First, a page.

o Be wary of "ivving it up (p. 72)."
o To identify passive writing, look for the infinitive to be. Try not to use the word "not" with verbs. Instead find a similar verb that conveys the oppositional meaning. Watch out for "to be + ___ive." Instead, replace those couplings with active verbs.
o Never use "in nature." Adjectives convey that meaning. Watch out for adverbial prepositional phrases. Instead try to use the adverb.
o Remove lumpy phrases like "however," "for instance," and "for example" from the beginning of the sentence. Place them in the first joint of the sentence instead.
• Write First, Revise Later
o "Perfectionism is paralyzing (p. 75)."
o Don't try to be perfect on the first try. Just write. Revision will perfect it later.
Chapter 6: Writing Journal Articles
• Practical Tips for Writing an Empirical Article
o Outlining and Prewriting
• You must engage in outlining and prewriting.
• "Outlining is writing, not a prelude to 'real writing' (p. 79)."
• Journal articles should be short. Make sure that you identify your audience. Identify the journals in which you want to publish in order to identify your audience.
o The Title and Abstract
• "A title must balance generality and specificity: Say what your article is about, but don't be so specific that your article sounds technical and tedious (p. 81)."
• The title and the abstract attract the reader, so make them good. Write these components last.
• "The introduction is most likely to be read instead of skimmed or skipped (pp. 81 - 82)."
• The purpose is the justification of the article.
• Start with an overview.
• What motivated the research? Describe that theory, question, or general problem.
• After the overview, start with a heading that resembles your title to introduce the second section of the introduction. This part is the body of the introduction.
• Include relevant theories and review past studies. Go into more depth about the motivating question for this research.
• "A good method section allows another researcher to replicate the study (pp. 83 - 84)."
• Include sections: Participants or Participants and Design, Apparatus, and Procedure
• The purpose is to describe your analysis.
• Begin by describing "analyses that inform the integrity of the study (p. 86)."
• The analyses should be described in a logical order.
• Figures show patterns of data; tables show raw data.
• Is included if your paper has multiple studies.
• It's narrower than a general discussion.
• It summarizes the findings.
• It includes limitations.
o General Discussion
• More broad than the discussion
• It places your research into the larger body of research. It contextualizes it.
• It should be shorter than the introduction.
• The conclusion should be a one paragraph summary of the entire article.
• "...(it) documents the sources that influenced the ideas in your paper (p. 89)."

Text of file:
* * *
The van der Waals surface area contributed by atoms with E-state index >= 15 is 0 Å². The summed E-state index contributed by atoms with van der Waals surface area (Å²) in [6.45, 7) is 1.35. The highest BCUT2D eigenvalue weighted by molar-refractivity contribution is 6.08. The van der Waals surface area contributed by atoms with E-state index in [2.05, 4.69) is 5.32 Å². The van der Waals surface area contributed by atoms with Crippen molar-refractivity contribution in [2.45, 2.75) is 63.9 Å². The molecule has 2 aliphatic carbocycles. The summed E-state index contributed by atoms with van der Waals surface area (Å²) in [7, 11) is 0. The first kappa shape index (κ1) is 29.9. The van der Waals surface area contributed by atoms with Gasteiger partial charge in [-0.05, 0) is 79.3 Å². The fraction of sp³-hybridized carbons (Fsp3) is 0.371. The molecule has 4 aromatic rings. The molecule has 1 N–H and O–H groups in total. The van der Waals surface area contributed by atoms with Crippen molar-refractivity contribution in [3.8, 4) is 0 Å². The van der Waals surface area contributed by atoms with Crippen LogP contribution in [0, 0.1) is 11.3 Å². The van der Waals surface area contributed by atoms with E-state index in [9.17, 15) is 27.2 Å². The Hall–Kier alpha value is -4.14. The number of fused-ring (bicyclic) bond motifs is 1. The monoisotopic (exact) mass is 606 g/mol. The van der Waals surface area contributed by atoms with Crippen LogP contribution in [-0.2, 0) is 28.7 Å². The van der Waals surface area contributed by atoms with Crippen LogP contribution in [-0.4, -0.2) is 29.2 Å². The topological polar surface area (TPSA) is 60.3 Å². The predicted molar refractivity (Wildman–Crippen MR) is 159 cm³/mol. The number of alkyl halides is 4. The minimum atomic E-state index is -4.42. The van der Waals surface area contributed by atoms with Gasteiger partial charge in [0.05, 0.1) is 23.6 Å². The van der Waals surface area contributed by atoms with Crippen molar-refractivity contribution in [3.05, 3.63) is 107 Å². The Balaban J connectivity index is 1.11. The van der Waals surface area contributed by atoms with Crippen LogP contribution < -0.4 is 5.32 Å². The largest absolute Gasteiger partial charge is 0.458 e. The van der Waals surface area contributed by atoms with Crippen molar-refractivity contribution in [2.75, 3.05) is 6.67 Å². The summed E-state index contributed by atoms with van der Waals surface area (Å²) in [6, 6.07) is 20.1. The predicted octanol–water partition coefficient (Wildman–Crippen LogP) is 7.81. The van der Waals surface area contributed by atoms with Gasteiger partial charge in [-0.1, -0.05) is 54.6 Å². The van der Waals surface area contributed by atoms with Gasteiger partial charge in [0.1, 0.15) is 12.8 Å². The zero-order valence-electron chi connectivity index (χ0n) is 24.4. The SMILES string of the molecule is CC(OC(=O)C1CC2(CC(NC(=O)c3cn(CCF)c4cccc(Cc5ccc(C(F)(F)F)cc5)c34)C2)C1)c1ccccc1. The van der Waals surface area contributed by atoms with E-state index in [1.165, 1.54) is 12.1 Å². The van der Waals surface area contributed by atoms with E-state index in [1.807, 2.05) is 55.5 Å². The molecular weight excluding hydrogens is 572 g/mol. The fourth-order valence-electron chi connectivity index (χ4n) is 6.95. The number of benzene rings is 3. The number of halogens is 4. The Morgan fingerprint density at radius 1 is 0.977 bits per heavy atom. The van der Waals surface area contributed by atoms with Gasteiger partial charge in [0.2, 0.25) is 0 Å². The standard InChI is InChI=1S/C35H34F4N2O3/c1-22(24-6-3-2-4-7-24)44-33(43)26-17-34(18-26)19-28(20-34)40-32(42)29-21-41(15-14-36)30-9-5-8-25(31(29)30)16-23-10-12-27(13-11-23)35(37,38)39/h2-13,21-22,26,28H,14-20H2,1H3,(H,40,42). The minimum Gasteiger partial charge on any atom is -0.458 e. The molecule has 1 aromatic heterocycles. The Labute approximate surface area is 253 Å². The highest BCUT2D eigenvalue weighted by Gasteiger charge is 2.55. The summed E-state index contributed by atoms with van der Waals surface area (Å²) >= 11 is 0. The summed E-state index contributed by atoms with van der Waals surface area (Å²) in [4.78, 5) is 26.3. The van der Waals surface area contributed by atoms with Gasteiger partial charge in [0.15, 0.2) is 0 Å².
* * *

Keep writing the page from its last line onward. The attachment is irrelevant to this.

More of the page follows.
• Be selective about what you put in this section.
• Cite your own previous work.
o Submitting Your Manuscript
• Include a cover letter to the editor. It should include :
• Name of manuscript
• Author(s) mailing and electronic addresses
• Assure them that the manuscript is not under review for another journal
• The data was collected using ethical standards as determined by the field
• Make sure that your manuscript is perfect before submitting it.
o Understanding Reviews and Resubmitting Your Manuscript
• Expect rejection.
• Include another cover letter with the resubmission. This letter needs to be specific about how you handled the comments and criticisms. Number each comment and describe what you changed. If you didn't make the change, explain the rationale for your decision.
• When receiving a manuscript back from the editor, find out whether the door for resubmission is open.
• In the letter, thank the editor and reviewers for their comments and for the opportunity for resubmission.
• Use headings for each set of action points. For each point, summarize the comment/criticism, describe the change, discuss how your change satisfies the comment.
• Be professional.
o "But What If They Reject My Paper?"
• Expect rejection. Most papers are rejected.
• If you receive a rejection, revise your paper and submit it elsewhere.
o "But What If They Make Me Change Everything?"
o Coauthoring Journal Articles
• Be cautious about co-authoring.
o Writing Review Articles
• "Review articles must make an original point; they shouldn't merely review what has been done (p. 104)."
• When writing a review, identify the length and the audience.
• Format for a review:
• First few paragraphs, make your point.
• Introduce central ideas.
• Outline the article.
• "To write good articles, master the article formula, submit pristine drafts, and craft excellent resubmission letters (p. 107)."
Chapter 7: Writing Books
• Why Write a Book?
• How To Write Your Book in Two Easy Steps and One Hard Step
o Step 1: Find a Coauthor
o Step 2: Plan Your Book by developing a strong table of contents.
• Each chapter needs to have a purpose. The chapter must also contribute to the book's overall purpose.
o Step 3: Write the Damn Thing
• Organize your resources by chapter. Write Chapter 2 first and then write the rest of the book. Write Chapter 1 and the Preface last. A writing chart helps you stay organized. See Table 7.1 on p. 117.
• How To Find a Publisher
o For a first book, talk with the editors at a conference rather than trying to get a book contract first.
o A book proposal follows if you have caught the attention of an editor.
o A book proposal includes:
• Detailed table of contents
• Sample chapters
• Suggested reviewers (optional)
o Book contracts matter and require careful scrutiny when received.
o "Be sure that you own the rights to the book when it goes out of print (p. 123)."
• Dealing With the Details
Chapter 8: "The Good Things Still To Be Written"
• The Joy of Scheduling
• Less Wanting, More Doing
• Writing Isn't a Race
• Enjoy Life
• The End